What is blanket training – the controversial ‘discipline’ technique for babies
What is blanket training? This parenting trend is causing a stir, as it suggests that babies as young as nine-months-old can be trained using methods similar to training a puppy.
Everyone has different ideas on discipline and guiding children’s behaviours, but few people think it should start before the child is at least a year old.
One controversial parenting trend is causing a stir, as it suggests that babies as young as nine-months-old can be trained using methods similar to training a puppy. It is called blanket training.
Children psychologist, Dr. Sasha Lynn, has offered her opinion on the interesting technique and believes that while children thrive on consistency and boundaries she says “to try and enforce discipline before they’re cognitively ready and able to comprehend can cause undue stress for parents and children alike”.
What is Blanket training?
Blanket training is a method that originated from the controversial parenting book To Train Up A Child, published in 1994 and written by Christian Fundamentalists, Michael and Debi Pearl. Traditionally, it was called The Pearl Technique which required a baby to be corporeally punished if it crawled outside of a designated area.
The overall reasoning for adopting blanket time is to teach boundaries. Many parents claim that their children have been able to adopt the self-control they have learnt in the home context and apply it to public spaces like doctor’s offices and crowds. Other parents find they are able to get jobs done knowing their children are situated for a certain period of time.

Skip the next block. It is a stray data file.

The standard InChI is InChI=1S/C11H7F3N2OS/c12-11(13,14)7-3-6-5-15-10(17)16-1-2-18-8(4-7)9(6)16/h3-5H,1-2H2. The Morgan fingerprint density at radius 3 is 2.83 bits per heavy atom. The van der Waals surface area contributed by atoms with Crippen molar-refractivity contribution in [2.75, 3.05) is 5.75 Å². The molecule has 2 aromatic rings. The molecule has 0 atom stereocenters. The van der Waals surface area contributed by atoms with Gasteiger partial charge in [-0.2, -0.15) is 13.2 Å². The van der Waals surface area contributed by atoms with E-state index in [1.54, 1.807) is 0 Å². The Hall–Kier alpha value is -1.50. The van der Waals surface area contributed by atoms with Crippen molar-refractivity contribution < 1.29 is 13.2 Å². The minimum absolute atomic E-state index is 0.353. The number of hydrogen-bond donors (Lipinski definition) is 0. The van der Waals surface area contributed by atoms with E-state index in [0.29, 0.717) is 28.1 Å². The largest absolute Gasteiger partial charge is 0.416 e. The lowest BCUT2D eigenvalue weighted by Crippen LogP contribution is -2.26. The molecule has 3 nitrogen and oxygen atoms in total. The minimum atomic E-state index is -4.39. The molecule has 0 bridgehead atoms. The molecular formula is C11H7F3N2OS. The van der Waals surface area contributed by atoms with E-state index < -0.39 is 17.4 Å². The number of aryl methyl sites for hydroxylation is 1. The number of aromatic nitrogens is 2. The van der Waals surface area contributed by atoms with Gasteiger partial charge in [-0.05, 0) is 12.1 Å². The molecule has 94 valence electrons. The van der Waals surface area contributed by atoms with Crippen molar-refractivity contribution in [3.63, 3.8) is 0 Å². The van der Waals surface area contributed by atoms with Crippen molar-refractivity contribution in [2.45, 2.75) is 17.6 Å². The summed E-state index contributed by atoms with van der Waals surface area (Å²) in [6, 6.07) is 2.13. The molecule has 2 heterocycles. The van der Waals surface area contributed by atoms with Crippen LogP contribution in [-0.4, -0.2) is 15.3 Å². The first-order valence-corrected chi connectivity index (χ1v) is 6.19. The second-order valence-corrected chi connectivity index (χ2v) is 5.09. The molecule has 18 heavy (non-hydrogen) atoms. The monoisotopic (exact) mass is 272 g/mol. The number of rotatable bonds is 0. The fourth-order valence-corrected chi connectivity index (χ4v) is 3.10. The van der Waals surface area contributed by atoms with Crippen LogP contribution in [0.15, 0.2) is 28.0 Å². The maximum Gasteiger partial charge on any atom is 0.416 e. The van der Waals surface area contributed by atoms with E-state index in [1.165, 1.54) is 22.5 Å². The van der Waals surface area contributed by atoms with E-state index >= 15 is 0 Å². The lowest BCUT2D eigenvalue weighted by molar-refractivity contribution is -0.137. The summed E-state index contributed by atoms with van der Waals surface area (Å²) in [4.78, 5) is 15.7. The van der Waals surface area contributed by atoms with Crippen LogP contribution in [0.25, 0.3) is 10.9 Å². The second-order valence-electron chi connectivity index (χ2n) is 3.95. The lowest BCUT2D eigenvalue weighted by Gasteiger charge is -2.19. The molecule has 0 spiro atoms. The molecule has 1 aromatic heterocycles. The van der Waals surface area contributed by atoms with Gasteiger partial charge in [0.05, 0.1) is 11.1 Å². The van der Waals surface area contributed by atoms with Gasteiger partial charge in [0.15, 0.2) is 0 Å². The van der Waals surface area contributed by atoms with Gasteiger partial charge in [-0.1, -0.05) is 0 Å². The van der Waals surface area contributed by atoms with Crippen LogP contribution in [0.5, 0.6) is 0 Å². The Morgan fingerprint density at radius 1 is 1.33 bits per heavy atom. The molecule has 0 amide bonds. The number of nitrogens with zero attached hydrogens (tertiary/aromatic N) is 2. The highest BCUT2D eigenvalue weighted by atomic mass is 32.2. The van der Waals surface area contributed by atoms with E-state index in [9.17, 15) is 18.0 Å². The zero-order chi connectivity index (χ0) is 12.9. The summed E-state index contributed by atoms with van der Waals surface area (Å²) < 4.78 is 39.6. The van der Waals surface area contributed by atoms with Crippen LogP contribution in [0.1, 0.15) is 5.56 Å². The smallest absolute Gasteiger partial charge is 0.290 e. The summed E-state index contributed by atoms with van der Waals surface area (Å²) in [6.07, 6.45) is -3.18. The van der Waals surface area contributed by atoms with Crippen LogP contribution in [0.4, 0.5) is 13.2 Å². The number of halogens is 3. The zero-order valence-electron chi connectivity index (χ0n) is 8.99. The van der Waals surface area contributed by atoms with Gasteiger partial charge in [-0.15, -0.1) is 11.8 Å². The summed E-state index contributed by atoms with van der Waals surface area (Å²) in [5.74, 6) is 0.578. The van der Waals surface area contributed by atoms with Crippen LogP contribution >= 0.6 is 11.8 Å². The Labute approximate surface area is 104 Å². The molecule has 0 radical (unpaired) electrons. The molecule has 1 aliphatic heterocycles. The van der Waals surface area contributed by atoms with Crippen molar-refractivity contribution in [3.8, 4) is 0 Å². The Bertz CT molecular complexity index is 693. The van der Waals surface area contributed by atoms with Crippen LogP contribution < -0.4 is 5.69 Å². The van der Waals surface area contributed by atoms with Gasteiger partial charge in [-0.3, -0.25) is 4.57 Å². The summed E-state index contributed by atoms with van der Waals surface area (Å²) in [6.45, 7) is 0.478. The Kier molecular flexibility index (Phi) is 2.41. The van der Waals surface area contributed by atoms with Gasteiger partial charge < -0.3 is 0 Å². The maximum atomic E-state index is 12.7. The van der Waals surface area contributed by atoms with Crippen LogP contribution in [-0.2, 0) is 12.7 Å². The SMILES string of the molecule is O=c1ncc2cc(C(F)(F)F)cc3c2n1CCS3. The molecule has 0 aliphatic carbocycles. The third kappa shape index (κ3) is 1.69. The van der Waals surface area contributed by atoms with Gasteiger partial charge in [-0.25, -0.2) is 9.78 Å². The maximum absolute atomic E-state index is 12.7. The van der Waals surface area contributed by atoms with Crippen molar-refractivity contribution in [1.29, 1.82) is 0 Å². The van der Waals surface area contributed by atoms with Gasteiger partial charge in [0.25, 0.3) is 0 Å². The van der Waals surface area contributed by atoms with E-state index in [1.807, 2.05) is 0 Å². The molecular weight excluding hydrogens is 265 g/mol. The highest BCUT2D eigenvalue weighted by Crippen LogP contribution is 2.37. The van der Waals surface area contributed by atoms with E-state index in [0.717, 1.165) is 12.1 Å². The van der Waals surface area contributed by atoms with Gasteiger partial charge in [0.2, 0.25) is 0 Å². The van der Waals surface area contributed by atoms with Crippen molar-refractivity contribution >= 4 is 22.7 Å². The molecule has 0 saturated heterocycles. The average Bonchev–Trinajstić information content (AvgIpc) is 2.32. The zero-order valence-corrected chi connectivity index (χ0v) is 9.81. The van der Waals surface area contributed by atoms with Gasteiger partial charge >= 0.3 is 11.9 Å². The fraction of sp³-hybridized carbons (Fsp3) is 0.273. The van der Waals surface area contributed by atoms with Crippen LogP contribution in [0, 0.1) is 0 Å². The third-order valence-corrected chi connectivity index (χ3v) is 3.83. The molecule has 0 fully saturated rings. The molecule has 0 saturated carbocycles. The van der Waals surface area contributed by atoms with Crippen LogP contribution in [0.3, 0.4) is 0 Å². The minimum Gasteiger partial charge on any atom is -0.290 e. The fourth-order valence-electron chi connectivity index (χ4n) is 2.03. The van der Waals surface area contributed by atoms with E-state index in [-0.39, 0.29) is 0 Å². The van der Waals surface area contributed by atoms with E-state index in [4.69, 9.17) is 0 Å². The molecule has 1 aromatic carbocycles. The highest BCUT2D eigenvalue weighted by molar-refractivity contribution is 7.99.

Modern blanket training
An updated version known as blanket time has been promoted in popular parenting books such as BabyWise and by reality TV family, The Duggars.
“It’s not waiting until they do something wrong to correct them, but actually taking moments to train them,” Michelle Duggar said in a 2011 interview. “What they’re learning is self-control ... They’re learning to obey Mummy’s voice.”
The modern version replaces the punishment aspect and uses a rewards system instead.
Blanket time is now generally seen as an allocated amount of time during the day where an infant is required to remain on a blanket or play mat for a limited period of time, with a few selected toys. Many of those doing it have voiced online that they start by doing five minutes a day and build up the intervals overtime, with some extending it to 30 minutes or more on days that they can.
How is it done?
It appears that when to start doing it is a personal preference with bloggers and forums suggesting sometime around the age of one.
Collective tips for implementing the discipline method include using toys they don’t always have access to, visual timer aids for older children as well as snacks or treats.
Is it recommended?
Dr. Sasha Lynn is concerned that this method does not help children to understand the 'why' factor.
“Blanket training appears to be more a classical conditioning exercise- and the danger in that is that children actually don’t understand the why, they just understand the what," she told Kidspot.
"They understand they must sit on a blanket and not move, but they don’t understand the purpose behind it.
"Teaching boundaries is all about helping your child to understand why. Most of the time when children are at a level that they understand why they shouldn’t do something/should do something else, then it really helps them understand their behaviour and make more helpful choices”.
Like many choices parents make, Dr. Sasha Lynn suggests to focus on what works for parents and individual families.
“Blanket training isn’t something that I would put out there as a psychologist, but it’s about what works for parents.
"As long as the child is safe, supported, happy and can understand why, then it’s for the parents to look at the purpose behind what method they wish to utilise and what works for them.
"We just need to look at why we’re doing something with our children- what benefit will it provide them?”
This article was republished with permission from Kidspot.